Review Summary: The War on Drugs encapsulate every relevant foundation of Americana into a viable Album of the Year candidate.
When I first heard the soon-to be-seminal “Baby Missiles” my first thought was somebody needs to put Brandon Flowers on suicide watch, because it’s exactly the kind of song he failed to write back in 2006 while sardonically bellowing to every media outlet in existence that “Sam’s Town” was going to be the greatest Americana album of all time. Flowers and the Killers exasperated themselves trying to be Bruce Springsteen, and they not only missed that mark entirely but in the process egregiously missed the point. To fully embroil oneself in Americana, it requires a hell of a lot more than trying to replicate those beautiful everyman journeys championed by the Boss. It demands further and more in-depth examination, because in reality Springsteen himself only wanted to be Bob Dylan but wisely saw the bigger picture. Anyone can try to ape the stylings of a legend, but in the end it comes down to really nothing more than sincerity. The Killers didn’t have it. The War on Drugs do.
Well executed Americana is like irony, a concept almost impossible to define in a literary manner yet something that becomes glaringly obvious when presented in its truest form. It’s the reason the last 45 seconds of Tom Petty’s “American Girl” is probably one of the top 5 moments in music history. It’s not just a rock guitar solo cascaded by some whoa-oh vocals, it gives you that trenchant feeling that if you’re not driving towards a who-the-hell-cares-where-we’re-going destination at 110mph that you absolutely should be. When listening to “Slave Ambient” its exceedingly clear The War On Drugs know exactly what this feeling means. For the purposes of labels it’s an indie-rock album, but conceptually its layers of understated hero worship present something much greater and infinitely more memorable.
That hero worship is on full display here, and fortunately it is exactly the right kind. When Granduciel smirks “I could hear you strolling through my mind” in the overpoweringly melodic “Your Love is Calling My Name,” immediate thoughts of Tom Petty waxing about all the bad girls of the San Fernando Valley while sitting on some random Ventura Blvd building-top come roaring into the subconscious. “Come to the City” would probably be at worst the 2nd best song on U2’s “The Unforgettable Fire,” and the unleashed “WHOO-OHs” colliding with that climbing, jangly melodic atmosphere instill images of Bono passionately carrying the legendary “Bad,” made even more sincere because that song was recorded before his full transcendence into pretentiousness manifested itself in an ego that can be seen from space. “Black Water Falls” has the ambience of “Bringing It All Back Home” era Dylan, the kind that transcribes the feeling he wrote the song in about 10 minutes but the emotion behind it as at a gut-check level, finding beauty in a complete lack of pretense. The enthralling piano hook of “I Was There” and its “come on baby let me IN I can show you something” pleadings and the rest of the album owe itself to that Jersey boy who transcended the notion that Joe Six-pack and his everyday life wracked in struggle is actually the perfect conceptualization of honor. It’s full on Springsteen aping at its finest, and the War on Drugs are one of a handful of a group of thousands who have attempted and actually pulled it off.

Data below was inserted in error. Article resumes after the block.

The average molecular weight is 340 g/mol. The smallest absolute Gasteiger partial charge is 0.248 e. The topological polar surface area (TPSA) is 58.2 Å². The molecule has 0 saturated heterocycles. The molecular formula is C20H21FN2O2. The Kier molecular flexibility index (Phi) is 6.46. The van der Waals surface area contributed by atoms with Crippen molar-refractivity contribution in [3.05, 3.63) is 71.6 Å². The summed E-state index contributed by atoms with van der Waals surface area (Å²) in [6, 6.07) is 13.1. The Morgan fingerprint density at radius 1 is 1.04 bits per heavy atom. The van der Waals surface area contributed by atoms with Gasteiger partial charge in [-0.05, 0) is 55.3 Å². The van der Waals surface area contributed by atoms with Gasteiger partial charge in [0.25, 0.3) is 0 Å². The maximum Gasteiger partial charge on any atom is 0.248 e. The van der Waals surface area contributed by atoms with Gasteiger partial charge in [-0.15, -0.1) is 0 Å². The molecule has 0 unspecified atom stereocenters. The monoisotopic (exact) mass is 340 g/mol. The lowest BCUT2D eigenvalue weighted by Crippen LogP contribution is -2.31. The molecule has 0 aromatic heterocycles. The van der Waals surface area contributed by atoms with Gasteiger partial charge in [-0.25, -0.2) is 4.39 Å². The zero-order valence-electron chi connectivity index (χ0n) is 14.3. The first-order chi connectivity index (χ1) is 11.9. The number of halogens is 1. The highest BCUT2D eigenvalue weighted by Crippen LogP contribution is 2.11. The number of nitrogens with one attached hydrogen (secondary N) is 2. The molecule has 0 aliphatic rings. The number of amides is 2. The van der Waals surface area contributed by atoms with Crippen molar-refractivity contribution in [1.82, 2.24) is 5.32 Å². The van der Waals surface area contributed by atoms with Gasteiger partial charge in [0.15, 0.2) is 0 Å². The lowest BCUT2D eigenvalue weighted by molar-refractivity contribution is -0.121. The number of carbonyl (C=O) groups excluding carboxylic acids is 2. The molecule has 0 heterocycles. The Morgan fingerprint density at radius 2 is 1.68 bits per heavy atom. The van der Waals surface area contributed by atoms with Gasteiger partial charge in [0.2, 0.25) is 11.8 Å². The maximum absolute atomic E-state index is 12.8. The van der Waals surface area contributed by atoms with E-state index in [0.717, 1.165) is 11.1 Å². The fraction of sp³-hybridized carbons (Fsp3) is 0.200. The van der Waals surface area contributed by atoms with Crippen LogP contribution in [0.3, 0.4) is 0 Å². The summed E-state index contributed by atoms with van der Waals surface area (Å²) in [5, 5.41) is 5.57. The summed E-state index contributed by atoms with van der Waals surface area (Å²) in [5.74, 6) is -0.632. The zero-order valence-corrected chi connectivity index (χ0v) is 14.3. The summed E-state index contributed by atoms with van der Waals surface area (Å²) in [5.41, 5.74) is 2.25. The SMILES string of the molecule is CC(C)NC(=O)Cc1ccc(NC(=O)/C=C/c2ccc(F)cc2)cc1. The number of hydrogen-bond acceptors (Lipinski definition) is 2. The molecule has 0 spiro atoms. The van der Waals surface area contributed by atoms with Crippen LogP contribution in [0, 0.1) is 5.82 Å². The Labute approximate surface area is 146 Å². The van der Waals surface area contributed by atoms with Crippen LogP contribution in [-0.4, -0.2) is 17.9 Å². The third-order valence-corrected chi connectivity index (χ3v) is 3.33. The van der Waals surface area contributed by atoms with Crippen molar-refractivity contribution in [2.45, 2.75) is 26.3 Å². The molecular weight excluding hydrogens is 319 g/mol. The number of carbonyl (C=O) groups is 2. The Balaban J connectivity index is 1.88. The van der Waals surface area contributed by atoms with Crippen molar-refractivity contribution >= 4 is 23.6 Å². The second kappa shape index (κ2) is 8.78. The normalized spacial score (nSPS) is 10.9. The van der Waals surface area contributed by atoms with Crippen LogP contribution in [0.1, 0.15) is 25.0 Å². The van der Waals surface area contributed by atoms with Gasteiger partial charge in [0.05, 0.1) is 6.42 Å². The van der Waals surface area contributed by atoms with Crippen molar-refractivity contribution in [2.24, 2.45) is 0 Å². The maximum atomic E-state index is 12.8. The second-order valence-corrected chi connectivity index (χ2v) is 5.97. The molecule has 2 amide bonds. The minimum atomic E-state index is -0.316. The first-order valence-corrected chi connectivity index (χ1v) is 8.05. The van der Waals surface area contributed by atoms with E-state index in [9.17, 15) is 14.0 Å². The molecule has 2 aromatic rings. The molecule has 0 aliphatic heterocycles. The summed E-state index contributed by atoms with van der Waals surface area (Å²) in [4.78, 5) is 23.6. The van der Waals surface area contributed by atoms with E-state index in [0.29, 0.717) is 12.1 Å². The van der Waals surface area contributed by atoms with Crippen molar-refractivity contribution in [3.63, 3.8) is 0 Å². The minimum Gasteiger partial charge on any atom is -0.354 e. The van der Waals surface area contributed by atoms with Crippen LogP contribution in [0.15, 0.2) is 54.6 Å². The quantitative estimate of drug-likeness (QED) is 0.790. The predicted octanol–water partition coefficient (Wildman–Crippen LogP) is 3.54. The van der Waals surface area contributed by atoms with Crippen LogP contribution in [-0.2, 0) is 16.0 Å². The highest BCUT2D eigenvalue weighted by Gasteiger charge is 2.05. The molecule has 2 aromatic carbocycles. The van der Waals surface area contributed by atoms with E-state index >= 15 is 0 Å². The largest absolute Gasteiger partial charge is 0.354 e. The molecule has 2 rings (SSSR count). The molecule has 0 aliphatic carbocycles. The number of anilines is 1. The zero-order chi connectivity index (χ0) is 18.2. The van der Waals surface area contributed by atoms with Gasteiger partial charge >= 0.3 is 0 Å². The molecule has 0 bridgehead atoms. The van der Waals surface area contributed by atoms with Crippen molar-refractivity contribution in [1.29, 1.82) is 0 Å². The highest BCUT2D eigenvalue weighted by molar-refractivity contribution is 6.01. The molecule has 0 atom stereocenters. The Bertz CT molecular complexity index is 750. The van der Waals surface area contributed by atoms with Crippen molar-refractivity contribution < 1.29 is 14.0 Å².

“Slave Ambient” is a bulletproof exercise in rock music execution and is impossible to dislike for anyone that has a clue what Americana rock actually is. We haven’t seen this type of transcendence since The Gaslight Anthem, the key differences here is “Slave Ambient” owes itself to a more refined atmospheric foundation vs. the delicious simplicity of well-executed punk. The ideals of Springsteen, Dylan, Petty, and U2 are in vast abundance, but in the end there’s this common thread of just flat-out going for broke. That’s what this album is; Springsteen called it a “last chance power drive,” Petty transcribed it through the personification of down-on-their-luck women, Dylan has a metaphor for every word in existence, and although Bono is not nearly as epic as he thinks he is, he absolutely knows what the concept should sound like. The War on Drugs manage to combine all of these elements in a mind-blowing singular package, and the result is a legitimate album of the year candidate.